By Staff Sgt. Samuel NorthrupJuly 27, 2016
JOINT BASE LEWIS-MCCHORD, Wash. -- Members of 1-2 Stryker Brigade Combat Team met with Indian army officials July 18-20, at Ranikhet, India, to plan for the upcoming Yudh Abhyas exercise scheduled for September of this year.
Yudh Abhyas is a regularly-scheduled bilateral exercise hosted by the Indian and U.S. Armies which allows for an exchange of knowledge between the two militaries using a U.N. peacekeeping scenario. Yudh Abhyas has been ongoing since 2004, and is designed to promote cooperation between the two militaries while sharing training, cultural exchanges, and building joint operating skills.
"We spoke with the Indian army about some of the things they want to see in the exercise and it gave us a perspective of what we have to incorporate when it comes to equipment and doctrine," said Capt. Abid Mahmud, the intelligence planner for the YA conference. "It helped us understand how to adjust our lectures and training to accommodate the Indian army and vice versa."
The Indians use different terminology in their doctrine, said Mahmud. Understanding the differences and how they relate to U.S. Army tactics, techniques and procedures will help move conversations along and allow for better understanding of each nation's training methods.
"The Indian army officers have a lot of experience," Mahmud said. "I spoke to one of the colonels and he has been serving for about 25 years. They can speak in depth about operations and their experience differs from my experience in Afghanistan or Iraq. They have some different tactics, which apply more to the Pacific region."
For the past several years, the U.S. Army has been dealing with the Middle East, he said. This training exercise breaks that routine puts more emphasis on the Pacific.
"We definitely can learn a lot from them," said Capt. Thomas Reece, the operations assistant for 5th Battalion, 20th Infantry Regiment, 1-2 SBCT. "Like us, they are operating in two different theaters. It is a little different because those theaters are within their own borders. They have been operating in those types of environments a lot longer than we have, but we have some ideas to exchange from our own experiences in Iraq and Afghanistan."
In the exercise, the U.S. Army is going to see how well they can integrate Indian army personnel, said Mahmud. There will be a lot of figuring out what the Indians can come to the table with. On the same token, the U.S. has equipment the Indians do not have that will be introduced. Some where along the line the two armies have to blend those two things and develop better operating methods.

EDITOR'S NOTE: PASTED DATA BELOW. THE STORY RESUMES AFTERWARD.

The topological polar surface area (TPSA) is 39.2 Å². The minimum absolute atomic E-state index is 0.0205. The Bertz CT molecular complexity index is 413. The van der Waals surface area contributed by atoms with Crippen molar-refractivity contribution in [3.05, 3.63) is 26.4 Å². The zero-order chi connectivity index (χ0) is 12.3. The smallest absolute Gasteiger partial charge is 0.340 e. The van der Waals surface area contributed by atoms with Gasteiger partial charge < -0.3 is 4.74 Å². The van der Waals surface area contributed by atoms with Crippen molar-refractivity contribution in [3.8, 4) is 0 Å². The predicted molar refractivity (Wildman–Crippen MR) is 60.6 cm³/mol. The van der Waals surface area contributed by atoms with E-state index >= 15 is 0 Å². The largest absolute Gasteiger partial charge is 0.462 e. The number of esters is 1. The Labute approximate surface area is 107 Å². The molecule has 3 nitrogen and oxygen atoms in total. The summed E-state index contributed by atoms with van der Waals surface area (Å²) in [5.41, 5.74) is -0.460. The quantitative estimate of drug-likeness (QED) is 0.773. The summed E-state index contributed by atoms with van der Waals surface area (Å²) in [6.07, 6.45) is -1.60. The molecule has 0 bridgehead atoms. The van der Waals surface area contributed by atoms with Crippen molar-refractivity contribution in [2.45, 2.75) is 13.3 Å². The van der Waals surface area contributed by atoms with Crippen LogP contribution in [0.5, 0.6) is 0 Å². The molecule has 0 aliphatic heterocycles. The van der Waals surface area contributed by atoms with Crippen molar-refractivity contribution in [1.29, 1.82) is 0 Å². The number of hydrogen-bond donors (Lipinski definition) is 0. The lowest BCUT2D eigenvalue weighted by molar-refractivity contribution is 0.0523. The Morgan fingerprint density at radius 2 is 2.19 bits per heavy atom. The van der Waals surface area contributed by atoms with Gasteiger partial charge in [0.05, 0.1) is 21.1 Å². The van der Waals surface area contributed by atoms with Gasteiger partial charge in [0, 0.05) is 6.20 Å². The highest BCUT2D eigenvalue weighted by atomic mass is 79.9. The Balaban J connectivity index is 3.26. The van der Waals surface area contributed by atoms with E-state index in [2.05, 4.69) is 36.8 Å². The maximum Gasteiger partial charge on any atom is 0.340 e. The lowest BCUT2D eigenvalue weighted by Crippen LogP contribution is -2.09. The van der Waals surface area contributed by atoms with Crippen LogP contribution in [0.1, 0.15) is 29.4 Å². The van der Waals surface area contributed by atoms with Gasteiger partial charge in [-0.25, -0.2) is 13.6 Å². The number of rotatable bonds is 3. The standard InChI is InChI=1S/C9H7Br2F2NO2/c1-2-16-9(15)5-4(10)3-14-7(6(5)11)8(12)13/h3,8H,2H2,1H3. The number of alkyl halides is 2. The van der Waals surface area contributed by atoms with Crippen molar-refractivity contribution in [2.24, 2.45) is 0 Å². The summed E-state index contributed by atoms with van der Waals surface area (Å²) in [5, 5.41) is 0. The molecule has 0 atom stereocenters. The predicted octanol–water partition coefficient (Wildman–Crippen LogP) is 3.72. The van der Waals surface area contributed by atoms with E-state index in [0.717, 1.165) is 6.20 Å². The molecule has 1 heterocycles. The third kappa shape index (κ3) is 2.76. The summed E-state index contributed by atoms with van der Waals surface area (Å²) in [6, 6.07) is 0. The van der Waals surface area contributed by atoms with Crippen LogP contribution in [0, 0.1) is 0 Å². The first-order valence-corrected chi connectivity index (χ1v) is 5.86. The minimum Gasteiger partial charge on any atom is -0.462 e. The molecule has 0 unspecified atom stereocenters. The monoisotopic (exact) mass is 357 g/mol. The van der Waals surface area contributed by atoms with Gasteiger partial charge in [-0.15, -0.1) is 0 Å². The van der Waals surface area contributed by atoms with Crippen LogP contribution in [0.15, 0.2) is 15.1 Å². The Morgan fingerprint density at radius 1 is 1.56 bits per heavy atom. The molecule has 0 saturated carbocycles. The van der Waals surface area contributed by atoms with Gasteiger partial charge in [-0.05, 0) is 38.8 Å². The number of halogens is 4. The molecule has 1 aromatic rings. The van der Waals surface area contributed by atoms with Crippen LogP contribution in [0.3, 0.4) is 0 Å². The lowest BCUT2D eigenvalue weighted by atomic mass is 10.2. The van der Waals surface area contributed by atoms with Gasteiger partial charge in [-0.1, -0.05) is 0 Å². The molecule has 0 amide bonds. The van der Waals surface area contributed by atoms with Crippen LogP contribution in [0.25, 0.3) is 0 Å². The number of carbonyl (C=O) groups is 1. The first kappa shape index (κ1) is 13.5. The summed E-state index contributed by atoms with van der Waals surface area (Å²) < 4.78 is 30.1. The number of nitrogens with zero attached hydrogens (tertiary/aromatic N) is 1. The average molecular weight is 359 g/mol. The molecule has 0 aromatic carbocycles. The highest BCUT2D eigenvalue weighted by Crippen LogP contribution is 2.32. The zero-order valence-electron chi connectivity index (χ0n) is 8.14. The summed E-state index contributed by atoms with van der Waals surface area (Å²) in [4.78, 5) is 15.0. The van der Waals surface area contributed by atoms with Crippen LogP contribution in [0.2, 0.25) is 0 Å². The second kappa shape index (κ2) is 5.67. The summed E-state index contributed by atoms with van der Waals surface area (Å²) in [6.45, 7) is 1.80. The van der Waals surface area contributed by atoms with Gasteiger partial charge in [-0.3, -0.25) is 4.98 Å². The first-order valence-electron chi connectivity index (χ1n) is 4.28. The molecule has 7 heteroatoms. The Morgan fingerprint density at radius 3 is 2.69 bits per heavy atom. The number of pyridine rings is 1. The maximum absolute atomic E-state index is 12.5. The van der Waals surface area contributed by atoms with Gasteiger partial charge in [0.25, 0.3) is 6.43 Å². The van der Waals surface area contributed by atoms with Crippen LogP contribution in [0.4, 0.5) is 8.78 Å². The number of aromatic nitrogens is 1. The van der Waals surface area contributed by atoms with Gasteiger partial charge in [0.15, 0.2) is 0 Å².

"What I found is we definitely have more in common than we have differences," said 1st Lt. Jason Hanson, the 5-20th Inf. logistics planner for the conference. "They have a different way of working in their system, but all together we have the same challenges, just in different forms.
"My counterpart was an Indian Major, whose experience and time in service was far exceeding my own," said Hanson. "I also spoke with many Indian colonels who had anywhere from 20 to 26 years of service in their army, but that did not hinder our discussions or our relationship. It's not about how long you have served; it's about the cultural exchange and bringing different perspectives to the table."
The U.S. Army learned it needed different tactics and techniques for Iraq than the ones they were using in Afghanistan, Reece said. Whatever the future holds, Soldiers are going to need to learn quickly and develop new procedures. After discussing those topics with the Indians, they have similar feelings and wish learn from the combined experience.
"I guess looking forward, the common thread we share is the understanding that we need to be quick to adapt and quick to learn whenever we go into to a new place," Reece said. "Our shared experience will definitely help both nations."